About the forest growing sector

The plantation forestry and logging sector directly accounts for 0.6% of GDP or $1,389 billion. This contribution is:

  • Greater than the GDP contribution of the sheepmeat and wool sector by over 20%
  • About 45% larger than beef sector in GDP terms
  • At a similar level of contribution with horticulture
  • 0.9% of the total goods producing industries
  • Approximately 2.9% of merchandised exports.

 The plantation forestry industry’s influence extends well beyond its direct impacts. Forestry and logging are closely intertwined with the rest of the economy and society. This includes jobs, and the incomes it provides, its links to other industries (e.g. transport), the impact it has on rural and urban centres and the environment

$3.8 billion in plantation forestry production value was produced by growing and logging trees nationally in 2015:

  • $301 million went on wages and salaries
  • $1,100 million went on capital and land
  • $2,400 million was spent on inputs (mainly contractor services)
  • $171 million was spent on freight to get products to market (not included but dependent on forestry)

Investment by the industry via the Forest Groweres Commodity Levy, ers in research and technology, supported by the NZ government, means plantation forestry is highly innovative. This is reflected in the commitment of the association and its members to the highest standards of sustainable silviculture, environmental practice and workforce safety.

In recent years this has led to be development of codes of practice and standards which have world-leader status. These codes and standards have been adopted by most industry players.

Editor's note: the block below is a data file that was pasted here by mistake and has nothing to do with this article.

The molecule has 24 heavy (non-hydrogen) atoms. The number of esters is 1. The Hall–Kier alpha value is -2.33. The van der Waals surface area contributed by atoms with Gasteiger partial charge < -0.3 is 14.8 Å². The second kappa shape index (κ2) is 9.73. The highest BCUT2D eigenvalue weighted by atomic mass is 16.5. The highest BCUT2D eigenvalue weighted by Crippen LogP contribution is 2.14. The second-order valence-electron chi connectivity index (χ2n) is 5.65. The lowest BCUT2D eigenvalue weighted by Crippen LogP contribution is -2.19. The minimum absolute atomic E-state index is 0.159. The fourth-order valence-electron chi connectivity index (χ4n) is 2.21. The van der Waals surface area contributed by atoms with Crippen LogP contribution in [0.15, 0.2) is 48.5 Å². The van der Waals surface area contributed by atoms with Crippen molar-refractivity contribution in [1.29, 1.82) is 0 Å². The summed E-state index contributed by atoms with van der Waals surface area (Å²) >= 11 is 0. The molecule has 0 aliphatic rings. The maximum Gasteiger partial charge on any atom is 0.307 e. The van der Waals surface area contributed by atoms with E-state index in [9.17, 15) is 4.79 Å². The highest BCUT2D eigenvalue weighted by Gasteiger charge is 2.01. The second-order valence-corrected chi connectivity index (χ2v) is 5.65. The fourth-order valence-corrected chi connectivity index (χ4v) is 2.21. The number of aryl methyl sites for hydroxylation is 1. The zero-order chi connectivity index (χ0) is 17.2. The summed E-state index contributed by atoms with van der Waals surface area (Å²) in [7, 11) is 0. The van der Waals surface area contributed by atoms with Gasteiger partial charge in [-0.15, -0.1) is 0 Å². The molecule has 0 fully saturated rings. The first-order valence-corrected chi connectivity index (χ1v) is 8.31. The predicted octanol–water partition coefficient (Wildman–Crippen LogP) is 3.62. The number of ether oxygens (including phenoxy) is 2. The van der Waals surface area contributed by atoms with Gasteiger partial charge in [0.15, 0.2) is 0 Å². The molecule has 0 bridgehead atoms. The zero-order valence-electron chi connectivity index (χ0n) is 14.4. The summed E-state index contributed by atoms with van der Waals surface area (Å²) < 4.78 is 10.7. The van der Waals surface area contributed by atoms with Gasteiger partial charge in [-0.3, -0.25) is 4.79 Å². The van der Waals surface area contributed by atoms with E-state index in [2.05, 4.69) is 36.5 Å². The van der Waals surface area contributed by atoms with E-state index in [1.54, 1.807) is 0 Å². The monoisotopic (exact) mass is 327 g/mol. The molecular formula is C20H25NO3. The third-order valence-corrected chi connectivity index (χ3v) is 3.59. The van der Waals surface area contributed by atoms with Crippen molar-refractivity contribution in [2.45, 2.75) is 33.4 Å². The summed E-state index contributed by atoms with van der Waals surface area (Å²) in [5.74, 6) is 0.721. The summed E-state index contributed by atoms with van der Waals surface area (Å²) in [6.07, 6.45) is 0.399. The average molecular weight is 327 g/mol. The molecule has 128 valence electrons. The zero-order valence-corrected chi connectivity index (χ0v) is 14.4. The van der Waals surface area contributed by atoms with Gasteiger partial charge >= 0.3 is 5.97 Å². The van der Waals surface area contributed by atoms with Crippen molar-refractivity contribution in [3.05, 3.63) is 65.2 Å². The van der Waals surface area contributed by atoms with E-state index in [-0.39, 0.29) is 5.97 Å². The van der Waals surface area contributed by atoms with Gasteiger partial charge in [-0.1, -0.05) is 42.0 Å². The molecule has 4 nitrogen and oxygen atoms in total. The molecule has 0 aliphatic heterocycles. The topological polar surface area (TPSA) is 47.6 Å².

The FOA and NZ Farm Forestry Association (FFA) are the prime industry representatives in the plantation forest growing sector.

The FOA represents the owners of New Zealand's commercial plantation forests. It was set up in 1926 and is now one of the country's most influential primary sector organisations. Its members own or manage around two-thirds of the country's 1.79 million hectares of plantation forests and are responsible for over 70% of the annual harvest.

The NZFFA was formed in 1957. Membership is spread over 27 Branches throughout NZ, and there are 6 special interest groups. NZFFA estimate their members own or manage up to 100,000Ha of forest, and influence the management of a similar area. These forests consist of radiata pine, cypress, eucalypts, redwood, blackwood, other exotic species and managed indigenous forests.

The Forest Grower Levy Trust (FGLT ) is the body responsible for collecting the harvested wood products levy from forest growers. Forest Growers via the FOA and the FFA manage the allocation of levy funds to industry good projects. Final decision and oversight of levy spend is with the FGLT.

Joint committees between FOA and FFA provide opportunities for industry representation and input.

The Forest Industry Safety Council (FISC) is an independent body, substantially funded by the Forest Grower Levy Trust (FGLT).

Close liaison and contact is maintained between other industry bodies such as FICA and Competenz , with representatives attending industry meetings as required.

The Wood Council of NZ (Woodco) brings together the forest growing and forest product processing sectors.



Emissions Trading Scheme

FOA has made sure the forest industry view
has been heard on the Emissions Trading
Scheme and the potential contribution forestry could be making to NZ’s environmental goals.


FOA Environmental Code of Practice

Over a period of three years the Forest Owners Association with input from its members
developed the "FOA Environmental Code of Practice".


FOA Drug and Alcohol Policy

The FOA Drug and Alcohol policy was launched
in October 2008, then taken to a series of
regional launches attended by nearly 1500 industry professionals.